How to get around the Okinawa Archipelago?
From mainland Japan to Okinawa
If you feel adventurous and have enough time, let’s say at least a month in Japan, you can actually reach Naha without flying. You can take the train all the way down to the island of Kyushu and take a series of ferries from Kagoshima. To be fair, this is not what most of you will do, and even I, who wanted to try it at least once, couldn’t find the time to do it yet.
The vast majority of foreign visitors will have to arrive first to the international airports of Japan such as Narita or Haneda in Tokyo, or Osaka. The advantage is by adding a week to your trip, you can easily explore Tokyo and Osaka/Kyoto on your way in and then your way back from Okinawa.
In Tokyo, the domestic flights to Okinawa, Miyakojima and Ishigaki leave from Haneda Airport, which is the closest to the city centre (only 45 minutes from Hamamatsuchō station thanks to the monorail train).
For information, you can also fly direct from neighbouring countries to Naha from Taipei, Seoul or Hong Kong for example. To find at which dates you can find the best prices on flights, you can easily compare prices on trip.com.
From Naha to the Kerama Islands National Park
Once in Naha, the best option is to stay in town and book a scuba diving centre that will pick you up and drive you to the best dive sites around the main island of Okinawa. Thanks to the monorail line linking the airport to the city centre, it’s easy, quick and cheap.
From Naha Harbour, you can take the ferries going to the Kerama Islands. I recommend going to Tokashiki since I found the dive sites stunning, maybe the best of what I saw in Japan, and it is only 35 minutes away! Make sure to book your ticket online before heading to the harbour. After visiting Tokashiki, you take the ferry back to Naha Harbour and make your way to Naha Airport. The monorail station is 20 minutes walking away from the harbour. If this is too much for you due to your scuba diving bag, there are plenty of taxis around.
Getting around the Yaeyama Islands
There is, unfortunately, no ferry linking the Okinawa Islands to Miyakojima or Ishigaki. However, in Ishigaki, you can take a boat to Yonaguni. Knowing the flights to Yonaguni are only from Naha or Ishigaki, the best option is to fly directly from Naha to Yonaguni.
Once in Yonaguni, the dive centre you booked can pick you up at the airport. Besides your dives, I recommend renting a car at least for half a day to make a mini road trip (it takes only 2 hours to drive around the island). Make sure you have an international driving licence (some nationalities like me have to get an official Japanese translation – you can do it in Tokyo, Osaka or Naha at the Japanese Automotive Federation for 3,000 ¥).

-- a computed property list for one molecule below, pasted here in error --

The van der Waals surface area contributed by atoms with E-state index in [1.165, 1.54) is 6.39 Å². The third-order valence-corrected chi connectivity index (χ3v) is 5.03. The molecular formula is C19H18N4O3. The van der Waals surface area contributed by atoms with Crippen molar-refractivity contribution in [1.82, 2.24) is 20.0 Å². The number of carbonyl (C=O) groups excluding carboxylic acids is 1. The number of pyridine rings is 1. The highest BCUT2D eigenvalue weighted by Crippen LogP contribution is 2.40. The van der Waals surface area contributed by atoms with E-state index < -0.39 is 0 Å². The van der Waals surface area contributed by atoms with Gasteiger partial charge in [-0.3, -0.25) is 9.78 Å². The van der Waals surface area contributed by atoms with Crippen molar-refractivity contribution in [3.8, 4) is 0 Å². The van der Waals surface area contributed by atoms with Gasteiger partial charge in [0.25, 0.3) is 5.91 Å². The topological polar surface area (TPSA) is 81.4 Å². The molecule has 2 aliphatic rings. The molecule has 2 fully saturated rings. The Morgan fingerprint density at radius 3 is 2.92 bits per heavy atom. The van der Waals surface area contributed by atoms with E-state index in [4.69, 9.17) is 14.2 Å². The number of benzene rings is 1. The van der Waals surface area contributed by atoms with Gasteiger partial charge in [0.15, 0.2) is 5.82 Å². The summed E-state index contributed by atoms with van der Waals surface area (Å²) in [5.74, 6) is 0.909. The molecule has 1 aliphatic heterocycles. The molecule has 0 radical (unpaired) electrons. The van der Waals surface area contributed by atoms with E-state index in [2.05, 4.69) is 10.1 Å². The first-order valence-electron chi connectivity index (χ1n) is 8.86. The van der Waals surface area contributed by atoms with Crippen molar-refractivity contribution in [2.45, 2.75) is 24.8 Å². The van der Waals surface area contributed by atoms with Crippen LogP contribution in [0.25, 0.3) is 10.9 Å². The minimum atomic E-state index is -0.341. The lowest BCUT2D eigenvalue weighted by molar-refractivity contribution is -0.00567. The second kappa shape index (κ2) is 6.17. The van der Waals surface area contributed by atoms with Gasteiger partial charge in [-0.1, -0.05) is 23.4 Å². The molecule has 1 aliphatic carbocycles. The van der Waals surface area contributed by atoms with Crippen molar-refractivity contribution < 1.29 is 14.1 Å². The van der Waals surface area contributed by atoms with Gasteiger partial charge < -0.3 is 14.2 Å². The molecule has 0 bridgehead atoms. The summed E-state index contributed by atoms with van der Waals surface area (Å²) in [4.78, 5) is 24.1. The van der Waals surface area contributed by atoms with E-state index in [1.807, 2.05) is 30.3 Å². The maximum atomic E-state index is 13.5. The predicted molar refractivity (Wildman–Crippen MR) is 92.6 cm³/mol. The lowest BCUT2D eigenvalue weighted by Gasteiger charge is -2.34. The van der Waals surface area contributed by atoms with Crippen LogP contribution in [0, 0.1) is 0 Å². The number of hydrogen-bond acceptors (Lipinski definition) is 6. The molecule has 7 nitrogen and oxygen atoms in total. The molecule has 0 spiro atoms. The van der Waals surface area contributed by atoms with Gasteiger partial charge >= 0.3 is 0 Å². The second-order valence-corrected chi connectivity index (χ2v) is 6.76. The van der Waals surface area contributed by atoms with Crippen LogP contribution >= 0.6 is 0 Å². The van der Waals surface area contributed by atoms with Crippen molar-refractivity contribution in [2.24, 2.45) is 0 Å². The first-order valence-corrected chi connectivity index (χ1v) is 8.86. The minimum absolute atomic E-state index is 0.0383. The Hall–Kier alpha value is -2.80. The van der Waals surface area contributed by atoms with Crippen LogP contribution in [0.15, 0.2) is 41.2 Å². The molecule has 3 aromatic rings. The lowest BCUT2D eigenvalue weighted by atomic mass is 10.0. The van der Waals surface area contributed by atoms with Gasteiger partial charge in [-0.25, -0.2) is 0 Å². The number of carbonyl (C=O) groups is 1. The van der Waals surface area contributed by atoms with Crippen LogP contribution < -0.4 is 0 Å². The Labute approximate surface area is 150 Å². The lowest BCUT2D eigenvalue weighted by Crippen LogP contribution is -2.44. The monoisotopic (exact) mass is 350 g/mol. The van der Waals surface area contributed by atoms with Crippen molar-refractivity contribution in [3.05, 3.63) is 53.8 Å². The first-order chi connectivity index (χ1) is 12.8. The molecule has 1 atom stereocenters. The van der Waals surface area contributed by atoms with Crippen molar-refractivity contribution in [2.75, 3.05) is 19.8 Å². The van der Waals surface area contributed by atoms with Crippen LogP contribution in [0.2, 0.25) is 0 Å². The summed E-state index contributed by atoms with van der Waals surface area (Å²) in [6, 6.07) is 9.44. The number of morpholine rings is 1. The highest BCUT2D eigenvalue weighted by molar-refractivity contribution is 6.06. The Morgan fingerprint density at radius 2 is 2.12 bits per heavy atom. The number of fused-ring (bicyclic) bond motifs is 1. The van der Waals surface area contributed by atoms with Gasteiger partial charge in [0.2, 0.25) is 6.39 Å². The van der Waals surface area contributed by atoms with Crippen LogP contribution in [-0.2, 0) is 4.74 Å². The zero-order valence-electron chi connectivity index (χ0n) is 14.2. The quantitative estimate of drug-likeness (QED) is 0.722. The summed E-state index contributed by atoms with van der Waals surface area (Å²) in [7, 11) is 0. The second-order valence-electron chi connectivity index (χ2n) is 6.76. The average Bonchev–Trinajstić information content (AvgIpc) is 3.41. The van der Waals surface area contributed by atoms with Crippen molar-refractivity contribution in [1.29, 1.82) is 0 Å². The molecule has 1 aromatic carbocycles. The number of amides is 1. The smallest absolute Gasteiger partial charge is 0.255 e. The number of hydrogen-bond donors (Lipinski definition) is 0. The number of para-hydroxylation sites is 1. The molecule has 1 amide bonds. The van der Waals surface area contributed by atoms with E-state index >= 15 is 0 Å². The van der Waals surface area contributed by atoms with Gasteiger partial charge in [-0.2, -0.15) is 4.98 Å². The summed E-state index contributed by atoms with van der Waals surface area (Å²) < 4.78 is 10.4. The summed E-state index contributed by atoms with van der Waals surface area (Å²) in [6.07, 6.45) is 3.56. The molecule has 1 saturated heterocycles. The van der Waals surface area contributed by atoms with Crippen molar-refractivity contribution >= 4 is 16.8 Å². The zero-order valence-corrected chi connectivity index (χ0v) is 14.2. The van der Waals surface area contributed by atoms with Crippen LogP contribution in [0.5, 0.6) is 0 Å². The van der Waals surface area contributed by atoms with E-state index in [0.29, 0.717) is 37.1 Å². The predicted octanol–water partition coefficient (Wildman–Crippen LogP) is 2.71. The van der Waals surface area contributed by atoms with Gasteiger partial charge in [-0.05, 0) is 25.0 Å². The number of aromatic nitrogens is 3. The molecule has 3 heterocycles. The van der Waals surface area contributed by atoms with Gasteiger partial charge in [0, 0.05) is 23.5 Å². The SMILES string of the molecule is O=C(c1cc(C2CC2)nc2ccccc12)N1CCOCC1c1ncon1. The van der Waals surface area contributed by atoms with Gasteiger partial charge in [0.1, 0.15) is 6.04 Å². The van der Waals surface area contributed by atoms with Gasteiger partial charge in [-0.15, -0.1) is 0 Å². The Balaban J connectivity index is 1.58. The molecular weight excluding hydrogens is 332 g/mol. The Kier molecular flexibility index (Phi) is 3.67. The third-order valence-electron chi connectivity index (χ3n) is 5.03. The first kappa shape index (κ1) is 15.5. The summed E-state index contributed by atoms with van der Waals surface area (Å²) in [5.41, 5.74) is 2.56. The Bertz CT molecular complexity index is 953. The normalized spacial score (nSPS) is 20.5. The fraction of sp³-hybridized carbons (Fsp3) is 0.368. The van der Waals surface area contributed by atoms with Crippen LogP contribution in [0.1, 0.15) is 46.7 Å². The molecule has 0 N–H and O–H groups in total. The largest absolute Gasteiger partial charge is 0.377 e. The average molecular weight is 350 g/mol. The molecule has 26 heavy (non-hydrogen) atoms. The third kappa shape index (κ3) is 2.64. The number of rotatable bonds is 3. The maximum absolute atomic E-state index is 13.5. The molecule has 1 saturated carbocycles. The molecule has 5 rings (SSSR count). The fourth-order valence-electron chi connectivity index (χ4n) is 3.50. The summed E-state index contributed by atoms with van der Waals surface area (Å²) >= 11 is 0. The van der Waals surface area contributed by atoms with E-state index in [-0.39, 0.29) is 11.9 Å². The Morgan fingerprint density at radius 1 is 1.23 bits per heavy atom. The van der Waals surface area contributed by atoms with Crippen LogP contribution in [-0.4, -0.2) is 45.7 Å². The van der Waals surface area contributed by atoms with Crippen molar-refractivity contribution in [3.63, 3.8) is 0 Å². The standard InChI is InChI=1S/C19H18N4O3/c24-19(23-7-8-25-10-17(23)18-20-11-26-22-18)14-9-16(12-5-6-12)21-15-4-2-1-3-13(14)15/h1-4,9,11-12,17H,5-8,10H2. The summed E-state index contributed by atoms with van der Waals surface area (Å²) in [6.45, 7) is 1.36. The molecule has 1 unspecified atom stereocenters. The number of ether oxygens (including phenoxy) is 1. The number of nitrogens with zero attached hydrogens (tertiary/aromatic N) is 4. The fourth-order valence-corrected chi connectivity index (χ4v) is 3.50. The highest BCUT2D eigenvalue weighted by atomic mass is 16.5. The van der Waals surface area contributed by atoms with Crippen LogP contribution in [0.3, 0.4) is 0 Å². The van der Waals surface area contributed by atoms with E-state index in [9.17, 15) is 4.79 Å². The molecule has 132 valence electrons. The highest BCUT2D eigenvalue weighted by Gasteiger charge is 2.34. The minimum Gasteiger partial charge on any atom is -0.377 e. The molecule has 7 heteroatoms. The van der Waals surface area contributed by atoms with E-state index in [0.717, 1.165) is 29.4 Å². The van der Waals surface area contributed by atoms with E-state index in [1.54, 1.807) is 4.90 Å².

The ferry between Yonaguni and Ishigaki only runs twice a week. It leaves Yonaguni on Wednesdays and Saturdays (one day before from Ishigaki). In this case, no need to book the ferry ticket in advance you just buy the ticket 2 hours before it leaves.
Once in Ishigaki, you have the choice between Ishigaki City and Kabira Bay to go scuba diving. Be aware that Kabira Bay dive centres only open in the high season from April to October. There is a decent bus network on the island which can take you to most places worth going. Thanks to a daily pass, it is an excellent value for money. You can also take other ferries to the other Yaeyama Islands, but the best option on this trip is to hop for the day on Taketomi-Jima, which is only 10 minutes away.
Ishigaki has an international airport which doesn’t only fly to Tokyo, Osaka and many other big cities in Japan, it also has some connections with Hong-Kong and Taiwan. Hence, there is no need to fly back to Naha at the end of your trip.
When is the best time to visit Okinawa?
As a subtropical region of Japan, water in Okinawa is 20°C at the coldest during wintertime and 30°C in the summer. However, the Yaeyama Islands, which are more south, enjoy a minimum water temperature of 24°C even in the middle of the winter.
Okinawa is seasonally subject to strong typhoons in June and September. As a rule of thumb, October is the best period to go scuba diving in Okinawa; water is warm, you avoid the crowds and typhoons usually are gone.
Be also aware of the official tourist season which goes from April to October. When I went to Ishigaki in February and March because I wanted to scuba dive with the hammerhead sharks in Yonaguni, most beaches were closed and/or not cleaned because of this. If like me you are not too much into sunbathing you won’t care, but if you are, you may want to consider this fact into account.
If you want to avoid the crowds and higher costs, the peak season you want to stay away from are Chinese New Year (February), Japanese Golden week (end of April/beginning of May), Obon (beginning of August) and the Silver week (September).
To complete your trip, have a look at these additional pages about travelling and scuba diving in Okinawa and Japan in general :
- Visit Tokyo on your way to the Pacific Islands
- Learning Japanese to scuba dive in Japan
- Izu Peninsula diving: my top 5 dive sites
Is something still missing from this article? Do you have any questions?
Please let me know in the comments, and I’ll do my best to help!